In total, more than 400 unaccompanied children have gone missing under while under the care of the Home Office. The government has faced growing concerns from both peers and charities regarding the safety of these children; but what is being done to find them?
Who is responsible for the safety of missing unaccompanied children?
For years, the responsibility of the safety and housing of unaccompanied children has been bucked to and from the Home Office and local authorities. However, in recent months that tension has come to a head with two major judgments passed which found local authorities to be acting unlawfully in refusing to accommodate unaccompanied children.
In June 2021, Kent county council declined to provide care for any more unaccompanied children. The council stated that they could not accommodate a growing number of unaccompanied children and passed their obligation to accommodate, to the Home Office. Since then, the Home Office has taken responsibility for housing unaccompanied children.
In June 2023, a senior judge Mrs Justice Lieven ruled in favour of granting unaccompanied full protection under the Children Act 1989, as they are likely to be children ‘in need’. Then, in July, Mr Justice Chamberlain maintained that Kent County Council was and is still acting unlawfully in refusing to accommodate and look after all unaccompanied asylum-seeking children in their area.
The High Court found that a secret agreement made by Kent County Council and the Home Secretary to formalise and normalise their treatment of unaccompanied asylum-seeking children was unlawful because it sanctioned a cap on the maximum number of unaccompanied children that Kent County Council would accept – discharging it’s duties under the Children Act 1989.
The children’s rights charity, Article 39, has maintained that the Home Office has no power to house children, and that they should be looked after by local authorities, coinciding with the Children Act 1989. Carolyne Willow, Article 39’s director, stated: “This judgment has brought vital clarity to a wholly unacceptable situation where extremely vulnerable children have been treated as being in ‘legal limbo’, outside the protection of the Children Act 1989.”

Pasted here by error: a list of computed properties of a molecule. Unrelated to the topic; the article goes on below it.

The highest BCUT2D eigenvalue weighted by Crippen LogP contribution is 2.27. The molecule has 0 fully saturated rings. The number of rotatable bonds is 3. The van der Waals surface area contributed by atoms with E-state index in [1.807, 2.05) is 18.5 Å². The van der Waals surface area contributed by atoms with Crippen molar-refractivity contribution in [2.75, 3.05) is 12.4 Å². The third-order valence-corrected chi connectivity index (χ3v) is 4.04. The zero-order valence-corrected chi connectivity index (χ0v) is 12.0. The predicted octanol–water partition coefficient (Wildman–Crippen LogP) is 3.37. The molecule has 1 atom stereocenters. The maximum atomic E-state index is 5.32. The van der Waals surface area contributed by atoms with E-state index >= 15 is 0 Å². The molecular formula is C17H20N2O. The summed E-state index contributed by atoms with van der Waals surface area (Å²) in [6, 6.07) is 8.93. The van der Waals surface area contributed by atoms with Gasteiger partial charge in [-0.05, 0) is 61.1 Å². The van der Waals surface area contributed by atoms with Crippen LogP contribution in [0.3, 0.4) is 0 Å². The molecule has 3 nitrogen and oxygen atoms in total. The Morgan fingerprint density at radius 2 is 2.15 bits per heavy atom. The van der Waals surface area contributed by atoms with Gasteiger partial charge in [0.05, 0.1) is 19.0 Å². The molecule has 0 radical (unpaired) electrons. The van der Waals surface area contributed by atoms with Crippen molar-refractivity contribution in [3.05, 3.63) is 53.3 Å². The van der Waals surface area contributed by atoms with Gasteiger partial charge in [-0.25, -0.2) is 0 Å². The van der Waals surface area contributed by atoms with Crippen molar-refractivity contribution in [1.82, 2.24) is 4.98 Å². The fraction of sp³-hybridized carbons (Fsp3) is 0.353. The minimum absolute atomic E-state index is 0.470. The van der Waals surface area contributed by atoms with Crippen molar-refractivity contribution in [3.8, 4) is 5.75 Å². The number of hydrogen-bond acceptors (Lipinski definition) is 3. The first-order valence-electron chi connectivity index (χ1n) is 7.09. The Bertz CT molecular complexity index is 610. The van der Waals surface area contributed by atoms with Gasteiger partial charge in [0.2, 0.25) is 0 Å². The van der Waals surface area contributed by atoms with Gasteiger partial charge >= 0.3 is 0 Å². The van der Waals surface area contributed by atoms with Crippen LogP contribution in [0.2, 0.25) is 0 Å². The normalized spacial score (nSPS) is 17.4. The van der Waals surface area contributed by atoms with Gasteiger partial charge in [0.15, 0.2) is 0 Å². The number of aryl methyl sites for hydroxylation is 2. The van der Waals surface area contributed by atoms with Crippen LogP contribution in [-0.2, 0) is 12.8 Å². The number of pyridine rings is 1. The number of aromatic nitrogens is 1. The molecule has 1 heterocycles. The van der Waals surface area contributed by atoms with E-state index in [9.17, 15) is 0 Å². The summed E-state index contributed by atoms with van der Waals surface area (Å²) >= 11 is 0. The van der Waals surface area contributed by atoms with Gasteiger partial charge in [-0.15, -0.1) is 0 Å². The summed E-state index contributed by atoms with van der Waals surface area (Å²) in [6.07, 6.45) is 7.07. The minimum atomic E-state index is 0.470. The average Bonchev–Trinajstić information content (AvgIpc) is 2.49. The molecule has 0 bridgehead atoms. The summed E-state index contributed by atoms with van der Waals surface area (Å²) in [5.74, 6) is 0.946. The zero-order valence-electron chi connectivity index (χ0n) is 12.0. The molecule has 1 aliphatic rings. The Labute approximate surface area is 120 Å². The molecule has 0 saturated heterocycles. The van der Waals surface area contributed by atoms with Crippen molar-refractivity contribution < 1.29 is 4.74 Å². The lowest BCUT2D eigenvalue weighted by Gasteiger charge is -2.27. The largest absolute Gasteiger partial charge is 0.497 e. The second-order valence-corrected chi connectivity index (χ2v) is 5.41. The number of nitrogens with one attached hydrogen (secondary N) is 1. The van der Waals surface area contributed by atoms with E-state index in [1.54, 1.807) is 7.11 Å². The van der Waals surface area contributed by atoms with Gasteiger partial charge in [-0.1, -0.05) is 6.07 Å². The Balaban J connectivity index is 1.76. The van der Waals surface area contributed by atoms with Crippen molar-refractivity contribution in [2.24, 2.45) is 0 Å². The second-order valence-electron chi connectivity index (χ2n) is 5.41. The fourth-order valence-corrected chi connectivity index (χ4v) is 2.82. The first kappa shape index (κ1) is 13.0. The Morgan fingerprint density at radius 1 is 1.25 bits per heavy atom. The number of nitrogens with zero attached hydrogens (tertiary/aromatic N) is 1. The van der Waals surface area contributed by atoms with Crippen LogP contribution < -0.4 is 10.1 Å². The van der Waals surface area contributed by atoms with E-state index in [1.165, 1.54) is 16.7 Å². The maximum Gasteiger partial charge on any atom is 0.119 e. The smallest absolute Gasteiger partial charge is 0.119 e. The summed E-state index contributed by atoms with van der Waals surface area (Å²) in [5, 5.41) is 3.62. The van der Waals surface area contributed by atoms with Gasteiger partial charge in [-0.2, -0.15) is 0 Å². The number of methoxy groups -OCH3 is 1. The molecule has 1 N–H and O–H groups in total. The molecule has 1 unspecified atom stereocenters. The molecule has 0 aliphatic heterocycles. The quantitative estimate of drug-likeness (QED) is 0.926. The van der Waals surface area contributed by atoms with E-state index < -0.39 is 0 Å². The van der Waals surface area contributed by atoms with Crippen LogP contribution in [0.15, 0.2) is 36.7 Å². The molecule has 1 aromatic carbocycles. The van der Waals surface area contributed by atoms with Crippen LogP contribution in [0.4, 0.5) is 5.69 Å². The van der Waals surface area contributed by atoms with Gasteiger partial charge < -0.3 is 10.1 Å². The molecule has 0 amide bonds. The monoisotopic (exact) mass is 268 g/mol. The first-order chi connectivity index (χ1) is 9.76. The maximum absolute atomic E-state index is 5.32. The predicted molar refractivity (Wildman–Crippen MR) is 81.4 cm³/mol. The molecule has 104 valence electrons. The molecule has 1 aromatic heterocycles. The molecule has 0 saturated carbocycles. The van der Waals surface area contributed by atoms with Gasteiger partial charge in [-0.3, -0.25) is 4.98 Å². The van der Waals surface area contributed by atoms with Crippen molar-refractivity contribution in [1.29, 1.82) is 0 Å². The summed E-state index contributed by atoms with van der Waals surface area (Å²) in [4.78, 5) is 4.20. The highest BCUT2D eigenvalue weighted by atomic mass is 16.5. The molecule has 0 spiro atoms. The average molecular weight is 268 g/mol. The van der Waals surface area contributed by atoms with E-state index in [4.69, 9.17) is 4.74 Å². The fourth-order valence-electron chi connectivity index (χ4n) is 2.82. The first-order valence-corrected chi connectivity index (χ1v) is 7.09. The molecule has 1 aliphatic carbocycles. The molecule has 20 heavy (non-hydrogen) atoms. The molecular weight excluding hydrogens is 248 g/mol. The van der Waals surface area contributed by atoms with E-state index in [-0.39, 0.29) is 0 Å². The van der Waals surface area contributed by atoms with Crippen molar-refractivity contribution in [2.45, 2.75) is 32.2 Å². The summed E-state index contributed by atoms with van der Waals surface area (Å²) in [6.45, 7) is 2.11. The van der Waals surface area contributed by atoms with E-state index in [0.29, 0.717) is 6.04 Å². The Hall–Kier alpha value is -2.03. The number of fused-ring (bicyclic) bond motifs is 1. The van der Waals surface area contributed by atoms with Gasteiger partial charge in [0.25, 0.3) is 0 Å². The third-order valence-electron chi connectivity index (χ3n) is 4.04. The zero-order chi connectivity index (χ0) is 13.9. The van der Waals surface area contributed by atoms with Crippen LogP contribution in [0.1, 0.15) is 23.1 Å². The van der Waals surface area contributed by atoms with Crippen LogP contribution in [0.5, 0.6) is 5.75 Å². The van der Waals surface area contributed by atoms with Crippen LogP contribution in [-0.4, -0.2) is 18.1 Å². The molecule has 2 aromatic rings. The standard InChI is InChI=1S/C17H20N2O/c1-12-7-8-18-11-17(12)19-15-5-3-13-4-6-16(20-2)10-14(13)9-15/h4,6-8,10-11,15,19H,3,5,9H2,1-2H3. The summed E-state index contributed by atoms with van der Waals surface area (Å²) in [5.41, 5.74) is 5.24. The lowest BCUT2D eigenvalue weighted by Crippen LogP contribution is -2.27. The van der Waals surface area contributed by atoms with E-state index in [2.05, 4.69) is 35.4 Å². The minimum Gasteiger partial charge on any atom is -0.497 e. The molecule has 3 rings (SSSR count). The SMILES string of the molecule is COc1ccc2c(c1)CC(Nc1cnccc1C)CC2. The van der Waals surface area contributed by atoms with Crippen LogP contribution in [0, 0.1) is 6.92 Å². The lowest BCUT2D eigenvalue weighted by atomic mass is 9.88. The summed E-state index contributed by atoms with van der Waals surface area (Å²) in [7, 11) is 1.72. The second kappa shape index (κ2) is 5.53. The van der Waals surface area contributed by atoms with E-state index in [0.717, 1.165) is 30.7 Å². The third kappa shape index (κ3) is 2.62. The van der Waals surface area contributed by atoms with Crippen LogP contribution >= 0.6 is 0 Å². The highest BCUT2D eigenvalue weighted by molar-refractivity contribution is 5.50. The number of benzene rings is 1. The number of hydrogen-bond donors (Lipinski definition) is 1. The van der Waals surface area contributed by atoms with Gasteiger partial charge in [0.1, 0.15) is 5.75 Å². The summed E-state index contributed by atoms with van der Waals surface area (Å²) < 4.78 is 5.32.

Willow continued: “That was a fiction which unforgivably exposed children to serious harm …The Home Office has no power to house children outside the care system, and government should be properly funding and supporting local authorities to meet their comprehensive duties.”
Current safeguard measures are “robust”
On 10 July, when questioned about introducing stronger safeguards for unaccompanied children in the House of Lords, the Parliamentary Under-Secretary of State for Migration and Borders, Lord Murray of Blidworth, said that current measures are “robust”.
Lord Murray stated: “I can confirm to the House that we have robust safeguarding procedures in place, to ensure that all unaccompanied asylum-seeking children are accommodated and supported as safely as possible while we seek urgent placements with a local authority – and I might add that we are determined to stop the use of hotels as soon as possible.”
What is being done to find the missing children?
When questioned on what the Home Office is doing to find the missing children, home secretary Suella Braverman stated that there are currently no accompanied children in hotels. Braverman later clarified that the Home Office is working with local authorities and the police to try and locate them.
"Home Secretary you and I both have children, what would you do if one of them went missing"? Suella Braverman was pressed by SNP Spokesperson and APPG Refugees member @alisonthewliss on what the Government are doing to locate the 154 unaccompanied asylum seeking children still… pic.twitter.com/nrMAEoDoBS
— Refugee Council 🧡 (@refugeecouncil) June 15, 2023
When pressed further on what action the Home Office is taking, Braverman replied: “What I would say is that we actually have no power to detain asylum seeking children in hotels – with respect, it is incredibly difficult generally when it comes to missing persons [if you speak to the police] to find someone who doesn’t want to be found.”
She continued: “However, we take this issue very seriously. When children who are in the UASC category are notified as going missing, we work with the police – sometimes they are located and traced. But there is an intensive and quite extensive package of social work support, local authority support, support workers who are specially trained to look after unaccompanied children – to provide the activities and the wellbeing support to be able to safeguard this particularly vulnerable cohort of people.”